Other reviewers, such as Wrembel (2005), point out that most materials are still clearly oriented towards native-like pronunciation, leaving the question of “intelligible to whom?” – a key question if we take a more international perspective to English learning – wide open. Levis and Sonsaat (2016) identify three key principles that are crucial to the aim and content of pronunciation materials: the prioritisation of intelligibility; support in the teacher’s book for all teachers regardless of the degree of their experience and training; and integration of pronunciation with other areas of language learning. Basing their evaluation of four current ELT coursebooks on these three principles, Levis and Sonsaat conclude that while intelligibility was fairly well addressed, pronunciation was only integrated with other language areas to a minimal extent (i.e. only with vocabulary and grammar, but not with skills) and that the accompanying teacher’s materials were largely unsupportive for all but the best-trained and best-informed teachers. And another review by Levis (2016) into how research findings are reflected in pronunciation teaching materials demonstrates that some things tend to be over-represented (e.g. the supposed importance of producing connected speech features like linking and intrusive sounds), some things tend to be under-represented (e.g. the real importance of words and phrases spoken by multiple speakers and in different phonetic environments) and some things are represented more reasonably (e.g. the assumption that it’s never possible to teach everything and we must set priorities).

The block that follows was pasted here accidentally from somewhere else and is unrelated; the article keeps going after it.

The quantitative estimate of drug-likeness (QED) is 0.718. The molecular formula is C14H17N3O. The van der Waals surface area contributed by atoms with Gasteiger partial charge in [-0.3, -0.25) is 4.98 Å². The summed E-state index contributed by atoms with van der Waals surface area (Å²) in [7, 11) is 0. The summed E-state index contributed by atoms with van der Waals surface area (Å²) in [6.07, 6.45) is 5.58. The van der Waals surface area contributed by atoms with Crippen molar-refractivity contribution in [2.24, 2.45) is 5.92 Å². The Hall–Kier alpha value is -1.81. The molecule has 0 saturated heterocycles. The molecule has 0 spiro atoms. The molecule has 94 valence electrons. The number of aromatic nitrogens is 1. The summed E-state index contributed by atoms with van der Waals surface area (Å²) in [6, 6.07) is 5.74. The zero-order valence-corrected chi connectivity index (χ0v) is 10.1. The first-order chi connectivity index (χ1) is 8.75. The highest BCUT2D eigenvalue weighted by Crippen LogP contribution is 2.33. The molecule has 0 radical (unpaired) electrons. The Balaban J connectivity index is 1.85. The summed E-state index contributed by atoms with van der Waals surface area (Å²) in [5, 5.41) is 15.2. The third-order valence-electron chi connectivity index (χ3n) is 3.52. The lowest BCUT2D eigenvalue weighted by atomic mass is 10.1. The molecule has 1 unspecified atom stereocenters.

All things considered, it seems there is still some way to go before ELT course materials – and the teachers that use them – are able to address pronunciation in class appropriately and effectively.

Why do you think the variety of accents encountered in courses is so limited?

I think there are three main reasons. Firstly, that many teachers and learners think they can and/or should only choose from two model accents to hear and copy (standard American or standard British), and commercial materials creators of course have a natural drive to meet their markets’ demands. Related to this, many teachers and learners fear that listening to any other accents will make them somehow “pick up mistakes” or “learn the wrong pronunciation”. And thirdly, there is an argument that developing listening skills in a second language is very difficult, and that particularly at low levels of proficiency, it is both least cognitively demanding if the learners only have one mental model of speech to decode (and they can wait until later to be exposed to a wider range of accents).

To the first point, I would counter that materials creators and consumers are caught in a vicious circle, where one party demands what they think is their only option and the other party offers only one option. We end up trapped in an accent preference stalemate! When consumers are better educated about the genuine range of choices they have, they may make different choices. People often say they want what they have been told they should want. I remember reading a blogpost about an analogous consumer choice situation a few years ago.